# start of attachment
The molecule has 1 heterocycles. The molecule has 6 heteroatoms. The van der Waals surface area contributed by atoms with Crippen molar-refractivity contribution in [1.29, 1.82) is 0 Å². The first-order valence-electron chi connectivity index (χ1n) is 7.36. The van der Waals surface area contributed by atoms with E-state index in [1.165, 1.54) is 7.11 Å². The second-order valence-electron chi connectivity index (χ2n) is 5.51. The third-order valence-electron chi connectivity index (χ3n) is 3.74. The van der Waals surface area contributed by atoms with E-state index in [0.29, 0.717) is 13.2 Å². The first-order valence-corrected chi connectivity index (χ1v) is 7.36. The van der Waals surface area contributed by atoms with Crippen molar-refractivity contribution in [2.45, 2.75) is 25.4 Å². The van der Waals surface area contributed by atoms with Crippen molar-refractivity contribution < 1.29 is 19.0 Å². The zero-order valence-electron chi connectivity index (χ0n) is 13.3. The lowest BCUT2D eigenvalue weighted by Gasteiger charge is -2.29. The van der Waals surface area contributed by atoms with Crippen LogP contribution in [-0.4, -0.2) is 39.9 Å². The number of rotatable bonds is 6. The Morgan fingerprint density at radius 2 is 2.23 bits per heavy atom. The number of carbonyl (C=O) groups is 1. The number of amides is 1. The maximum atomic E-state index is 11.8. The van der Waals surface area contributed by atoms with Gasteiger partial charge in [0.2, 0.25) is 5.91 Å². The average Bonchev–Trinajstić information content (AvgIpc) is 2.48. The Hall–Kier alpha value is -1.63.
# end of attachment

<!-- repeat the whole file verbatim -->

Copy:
The molecule has 1 heterocycles. The molecule has 6 heteroatoms. The van der Waals surface area contributed by atoms with Crippen molar-refractivity contribution in [1.29, 1.82) is 0 Å². The first-order valence-electron chi connectivity index (χ1n) is 7.36. The van der Waals surface area contributed by atoms with E-state index in [1.165, 1.54) is 7.11 Å². The second-order valence-electron chi connectivity index (χ2n) is 5.51. The third-order valence-electron chi connectivity index (χ3n) is 3.74. The van der Waals surface area contributed by atoms with E-state index in [0.29, 0.717) is 13.2 Å². The first-order valence-corrected chi connectivity index (χ1v) is 7.36. The van der Waals surface area contributed by atoms with Crippen molar-refractivity contribution in [2.45, 2.75) is 25.4 Å². The van der Waals surface area contributed by atoms with Crippen molar-refractivity contribution < 1.29 is 19.0 Å². The zero-order valence-electron chi connectivity index (χ0n) is 13.3. The lowest BCUT2D eigenvalue weighted by Gasteiger charge is -2.29. The van der Waals surface area contributed by atoms with Crippen LogP contribution in [-0.4, -0.2) is 39.9 Å². The number of rotatable bonds is 6. The Morgan fingerprint density at radius 2 is 2.23 bits per heavy atom. The number of carbonyl (C=O) groups is 1. The number of amides is 1. The maximum atomic E-state index is 11.8. The van der Waals surface area contributed by atoms with Gasteiger partial charge in [0.2, 0.25) is 5.91 Å². The average Bonchev–Trinajstić information content (AvgIpc) is 2.48. The Hall–Kier alpha value is -1.63.